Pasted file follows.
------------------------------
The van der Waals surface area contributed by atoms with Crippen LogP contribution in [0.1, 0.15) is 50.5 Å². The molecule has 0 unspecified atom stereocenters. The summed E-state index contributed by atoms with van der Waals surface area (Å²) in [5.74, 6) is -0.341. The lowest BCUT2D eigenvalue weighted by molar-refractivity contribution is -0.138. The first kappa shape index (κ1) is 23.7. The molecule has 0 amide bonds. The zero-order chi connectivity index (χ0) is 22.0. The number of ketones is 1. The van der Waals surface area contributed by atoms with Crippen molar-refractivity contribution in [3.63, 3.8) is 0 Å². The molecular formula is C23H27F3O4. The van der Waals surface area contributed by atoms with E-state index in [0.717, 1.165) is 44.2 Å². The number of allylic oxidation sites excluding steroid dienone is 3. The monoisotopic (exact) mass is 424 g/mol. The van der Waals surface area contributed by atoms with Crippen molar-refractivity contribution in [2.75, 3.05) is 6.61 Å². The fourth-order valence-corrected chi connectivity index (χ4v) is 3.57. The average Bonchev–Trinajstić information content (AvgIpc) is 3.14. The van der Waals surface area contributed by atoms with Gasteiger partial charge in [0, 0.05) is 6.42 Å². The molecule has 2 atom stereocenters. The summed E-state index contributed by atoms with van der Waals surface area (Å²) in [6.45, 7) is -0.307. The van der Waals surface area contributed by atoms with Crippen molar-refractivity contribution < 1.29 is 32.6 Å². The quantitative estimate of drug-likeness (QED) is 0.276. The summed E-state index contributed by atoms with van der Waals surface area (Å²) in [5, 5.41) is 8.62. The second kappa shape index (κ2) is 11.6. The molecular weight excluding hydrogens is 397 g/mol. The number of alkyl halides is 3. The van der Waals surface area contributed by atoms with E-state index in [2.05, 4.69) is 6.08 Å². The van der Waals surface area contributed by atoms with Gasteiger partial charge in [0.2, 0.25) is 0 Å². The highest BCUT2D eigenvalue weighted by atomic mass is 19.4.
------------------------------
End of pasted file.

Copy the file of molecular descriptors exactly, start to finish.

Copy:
The van der Waals surface area contributed by atoms with Crippen LogP contribution in [0.1, 0.15) is 50.5 Å². The molecule has 0 unspecified atom stereocenters. The summed E-state index contributed by atoms with van der Waals surface area (Å²) in [5.74, 6) is -0.341. The lowest BCUT2D eigenvalue weighted by molar-refractivity contribution is -0.138. The first kappa shape index (κ1) is 23.7. The molecule has 0 amide bonds. The zero-order chi connectivity index (χ0) is 22.0. The number of ketones is 1. The van der Waals surface area contributed by atoms with Crippen molar-refractivity contribution in [3.63, 3.8) is 0 Å². The molecular formula is C23H27F3O4. The van der Waals surface area contributed by atoms with E-state index in [0.717, 1.165) is 44.2 Å². The number of allylic oxidation sites excluding steroid dienone is 3. The monoisotopic (exact) mass is 424 g/mol. The van der Waals surface area contributed by atoms with Crippen molar-refractivity contribution in [2.75, 3.05) is 6.61 Å². The fourth-order valence-corrected chi connectivity index (χ4v) is 3.57. The average Bonchev–Trinajstić information content (AvgIpc) is 3.14. The van der Waals surface area contributed by atoms with Gasteiger partial charge in [0, 0.05) is 6.42 Å². The molecule has 2 atom stereocenters. The summed E-state index contributed by atoms with van der Waals surface area (Å²) in [6.45, 7) is -0.307. The van der Waals surface area contributed by atoms with Crippen molar-refractivity contribution < 1.29 is 32.6 Å². The quantitative estimate of drug-likeness (QED) is 0.276. The summed E-state index contributed by atoms with van der Waals surface area (Å²) in [5, 5.41) is 8.62. The second kappa shape index (κ2) is 11.6. The molecular weight excluding hydrogens is 397 g/mol. The number of alkyl halides is 3. The van der Waals surface area contributed by atoms with E-state index in [2.05, 4.69) is 6.08 Å². The van der Waals surface area contributed by atoms with Gasteiger partial charge in [0.2, 0.25) is 0 Å². The highest BCUT2D eigenvalue weighted by atomic mass is 19.4.